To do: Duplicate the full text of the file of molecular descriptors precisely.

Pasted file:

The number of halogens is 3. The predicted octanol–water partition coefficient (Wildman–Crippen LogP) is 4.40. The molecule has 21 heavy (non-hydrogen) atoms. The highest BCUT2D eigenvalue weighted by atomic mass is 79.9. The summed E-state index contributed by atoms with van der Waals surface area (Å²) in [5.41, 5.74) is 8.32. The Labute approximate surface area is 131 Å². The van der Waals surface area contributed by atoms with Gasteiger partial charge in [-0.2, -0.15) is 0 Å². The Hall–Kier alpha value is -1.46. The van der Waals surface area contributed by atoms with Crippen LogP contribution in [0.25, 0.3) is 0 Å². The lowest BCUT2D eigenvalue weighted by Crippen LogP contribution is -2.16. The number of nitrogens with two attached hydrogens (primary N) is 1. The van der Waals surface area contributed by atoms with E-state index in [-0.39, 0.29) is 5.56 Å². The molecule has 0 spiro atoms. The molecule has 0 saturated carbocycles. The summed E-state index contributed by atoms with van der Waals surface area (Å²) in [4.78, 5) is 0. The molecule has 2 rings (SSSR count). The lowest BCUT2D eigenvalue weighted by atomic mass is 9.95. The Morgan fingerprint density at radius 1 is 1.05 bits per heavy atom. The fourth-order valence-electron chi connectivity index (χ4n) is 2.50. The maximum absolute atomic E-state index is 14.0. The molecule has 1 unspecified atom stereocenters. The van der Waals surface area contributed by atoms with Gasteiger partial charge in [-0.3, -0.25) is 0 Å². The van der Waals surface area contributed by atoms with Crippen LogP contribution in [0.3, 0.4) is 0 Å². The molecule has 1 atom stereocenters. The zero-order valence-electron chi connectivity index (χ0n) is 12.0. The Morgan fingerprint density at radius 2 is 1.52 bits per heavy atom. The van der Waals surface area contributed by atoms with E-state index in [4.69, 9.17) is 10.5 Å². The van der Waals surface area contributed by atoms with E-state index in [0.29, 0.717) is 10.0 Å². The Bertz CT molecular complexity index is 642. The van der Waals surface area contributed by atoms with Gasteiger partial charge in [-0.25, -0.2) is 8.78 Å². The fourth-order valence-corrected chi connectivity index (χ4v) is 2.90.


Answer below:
The number of halogens is 3. The predicted octanol–water partition coefficient (Wildman–Crippen LogP) is 4.40. The molecule has 21 heavy (non-hydrogen) atoms. The highest BCUT2D eigenvalue weighted by atomic mass is 79.9. The summed E-state index contributed by atoms with van der Waals surface area (Å²) in [5.41, 5.74) is 8.32. The Labute approximate surface area is 131 Å². The van der Waals surface area contributed by atoms with Gasteiger partial charge in [-0.2, -0.15) is 0 Å². The Hall–Kier alpha value is -1.46. The van der Waals surface area contributed by atoms with Crippen LogP contribution in [0.25, 0.3) is 0 Å². The lowest BCUT2D eigenvalue weighted by Crippen LogP contribution is -2.16. The number of nitrogens with two attached hydrogens (primary N) is 1. The van der Waals surface area contributed by atoms with E-state index in [-0.39, 0.29) is 5.56 Å². The molecule has 0 spiro atoms. The molecule has 0 saturated carbocycles. The summed E-state index contributed by atoms with van der Waals surface area (Å²) in [4.78, 5) is 0. The molecule has 2 rings (SSSR count). The lowest BCUT2D eigenvalue weighted by atomic mass is 9.95. The Morgan fingerprint density at radius 1 is 1.05 bits per heavy atom. The fourth-order valence-electron chi connectivity index (χ4n) is 2.50. The maximum absolute atomic E-state index is 14.0. The molecule has 1 unspecified atom stereocenters. The van der Waals surface area contributed by atoms with Gasteiger partial charge in [-0.3, -0.25) is 0 Å². The van der Waals surface area contributed by atoms with Crippen LogP contribution in [0.3, 0.4) is 0 Å². The molecule has 1 atom stereocenters. The zero-order valence-electron chi connectivity index (χ0n) is 12.0. The Morgan fingerprint density at radius 2 is 1.52 bits per heavy atom. The van der Waals surface area contributed by atoms with E-state index in [4.69, 9.17) is 10.5 Å². The van der Waals surface area contributed by atoms with E-state index in [0.29, 0.717) is 10.0 Å². The Bertz CT molecular complexity index is 642. The van der Waals surface area contributed by atoms with Gasteiger partial charge in [-0.25, -0.2) is 8.78 Å². The fourth-order valence-corrected chi connectivity index (χ4v) is 2.90.